Accreditation criteria provide guidelines to institutions for achieving quality and excellence

With accreditation about to lose its voluntary status for engineering and technical courses, every technical and higher educational institution has begun to appreciate the need to incorporate quality in its academic activities.

Accreditation criteria provide guidelines to institutions for achieving quality and excellence, and in fact define the profile of an institute of excellence.

The two accrediting bodies, the National Board of Accreditation (NBA) was set up by the All India Council for Technical Education (AICTE), the National Assessment and Accreditation Council (NAAC) was set up the University Grants Commission (UGC), both in 1994. The former is now an autonomous body. While NBA focussed on programme accreditation, NAAC focussed on the institutional accreditation.

In order to discuss the various accreditation processes available for engineering institutions and to benchmark these processes with the quality norms established, a Quality Summit on the ‘Spirit of Accreditation’ was held at the Government College of Technology in association with ZIPS Research Foundation here on Saturday.

Inaugurating the summit, R. Natarajan, former Director of the Indian Institute of Technology, Madras, and former Chairman of AICTE, pointed out that all stakeholders had started focussing on quality assurance in technical and higher educational institutions.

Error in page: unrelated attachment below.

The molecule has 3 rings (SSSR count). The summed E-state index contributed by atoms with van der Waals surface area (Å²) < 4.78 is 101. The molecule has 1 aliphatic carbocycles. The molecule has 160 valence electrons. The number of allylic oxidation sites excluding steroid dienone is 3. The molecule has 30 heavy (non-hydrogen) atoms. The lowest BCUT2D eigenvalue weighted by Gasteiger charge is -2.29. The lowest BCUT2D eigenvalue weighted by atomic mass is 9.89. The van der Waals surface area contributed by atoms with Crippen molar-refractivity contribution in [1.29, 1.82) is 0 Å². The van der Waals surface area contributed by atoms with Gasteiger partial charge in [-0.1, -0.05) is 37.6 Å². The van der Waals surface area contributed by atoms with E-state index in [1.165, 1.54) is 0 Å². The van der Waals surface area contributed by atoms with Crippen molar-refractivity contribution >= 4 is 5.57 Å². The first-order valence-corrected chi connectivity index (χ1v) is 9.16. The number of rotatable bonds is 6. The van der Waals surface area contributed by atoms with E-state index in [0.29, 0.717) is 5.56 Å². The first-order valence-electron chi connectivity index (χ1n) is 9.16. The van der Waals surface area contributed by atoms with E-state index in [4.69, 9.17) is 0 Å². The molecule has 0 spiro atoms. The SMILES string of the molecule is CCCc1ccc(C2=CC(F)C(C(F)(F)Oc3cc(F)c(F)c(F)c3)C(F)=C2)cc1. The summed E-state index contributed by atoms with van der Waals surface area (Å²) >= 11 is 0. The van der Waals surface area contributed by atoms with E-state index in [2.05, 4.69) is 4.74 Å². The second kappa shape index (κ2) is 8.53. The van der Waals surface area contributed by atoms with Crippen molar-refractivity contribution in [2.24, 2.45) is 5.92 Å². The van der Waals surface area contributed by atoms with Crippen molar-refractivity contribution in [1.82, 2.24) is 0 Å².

“With NBA being converted into an autonomous body, the accreditation criteria have been redrafted. The new accreditation norms require the institutions to define a matrix of programme educational objectives and programme outcomes, and demonstrate the correlation between the two. This is also a move towards conforming to The Washington Accord system and the institutions are tailoring their applications to respond to this requirement,” Mr. Natarajan said.

All this gained much significance from the fact that India was trying hard to shed its provisional status and gain permanent membership status of The Washington Accord.

The international Accord had 15 permanent member-countries and five provisional member-countries and was set up to mutually recognise and accept the qualifications accredited by the signatory countries. Members of the Accord had outcome-based accreditation.

Mr. Natarajan explained the steps that were being taken to fulfil the requirements of The Washington Accord. “After several mid-course corrections, a Bill is pending in the Parliament for bringing NBA under an umbrella agency, termed NARAHEI (National Regulatory Authority for Higher Education Institutions).

This would integrate NAAC and NBA into a single system, and would also bring in premier institutions like the IITs and IIMs under its ambit,” he said.

Experts who handled sessions focussed on issues such as whether accreditation meant better quality of education, the impact of accreditation on stakeholders, the role of the accrediting agencies, overview of the new NBA norms and The Washington Accord.

There was also a session in which representatives from institutions who had prepared and got accreditation shared their experiences about the various procedures involved in it.